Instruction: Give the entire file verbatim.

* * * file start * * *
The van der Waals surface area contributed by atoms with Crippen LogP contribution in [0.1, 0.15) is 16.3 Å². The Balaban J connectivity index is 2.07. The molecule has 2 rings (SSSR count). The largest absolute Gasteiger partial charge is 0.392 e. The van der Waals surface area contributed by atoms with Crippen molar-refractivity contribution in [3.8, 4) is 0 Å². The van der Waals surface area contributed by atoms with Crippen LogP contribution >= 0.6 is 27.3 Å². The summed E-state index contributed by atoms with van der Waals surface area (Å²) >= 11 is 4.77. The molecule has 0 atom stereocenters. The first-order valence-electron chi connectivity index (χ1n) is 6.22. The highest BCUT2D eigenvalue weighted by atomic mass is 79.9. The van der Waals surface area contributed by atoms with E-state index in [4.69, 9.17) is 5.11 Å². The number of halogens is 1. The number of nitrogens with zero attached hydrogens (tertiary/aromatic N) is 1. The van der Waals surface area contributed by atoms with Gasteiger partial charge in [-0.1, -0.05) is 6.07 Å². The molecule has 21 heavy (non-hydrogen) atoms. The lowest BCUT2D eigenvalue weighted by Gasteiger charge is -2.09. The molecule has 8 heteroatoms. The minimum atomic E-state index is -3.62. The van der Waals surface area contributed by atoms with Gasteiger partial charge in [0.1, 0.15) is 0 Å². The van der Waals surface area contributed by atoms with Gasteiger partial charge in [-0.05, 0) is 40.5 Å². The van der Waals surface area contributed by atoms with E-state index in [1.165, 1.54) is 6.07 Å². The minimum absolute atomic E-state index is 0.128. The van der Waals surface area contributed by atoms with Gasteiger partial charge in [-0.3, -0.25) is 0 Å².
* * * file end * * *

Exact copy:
The van der Waals surface area contributed by atoms with Crippen LogP contribution in [0.1, 0.15) is 16.3 Å². The Balaban J connectivity index is 2.07. The molecule has 2 rings (SSSR count). The largest absolute Gasteiger partial charge is 0.392 e. The van der Waals surface area contributed by atoms with Crippen molar-refractivity contribution in [3.8, 4) is 0 Å². The van der Waals surface area contributed by atoms with Crippen LogP contribution >= 0.6 is 27.3 Å². The summed E-state index contributed by atoms with van der Waals surface area (Å²) >= 11 is 4.77. The molecule has 0 atom stereocenters. The first-order valence-electron chi connectivity index (χ1n) is 6.22. The highest BCUT2D eigenvalue weighted by atomic mass is 79.9. The van der Waals surface area contributed by atoms with E-state index in [4.69, 9.17) is 5.11 Å². The number of halogens is 1. The number of nitrogens with zero attached hydrogens (tertiary/aromatic N) is 1. The van der Waals surface area contributed by atoms with Gasteiger partial charge in [-0.1, -0.05) is 6.07 Å². The molecule has 21 heavy (non-hydrogen) atoms. The lowest BCUT2D eigenvalue weighted by Gasteiger charge is -2.09. The molecule has 8 heteroatoms. The minimum atomic E-state index is -3.62. The van der Waals surface area contributed by atoms with Gasteiger partial charge in [0.1, 0.15) is 0 Å². The van der Waals surface area contributed by atoms with Gasteiger partial charge in [-0.05, 0) is 40.5 Å². The van der Waals surface area contributed by atoms with E-state index in [1.165, 1.54) is 6.07 Å². The minimum absolute atomic E-state index is 0.128. The van der Waals surface area contributed by atoms with Gasteiger partial charge in [-0.3, -0.25) is 0 Å².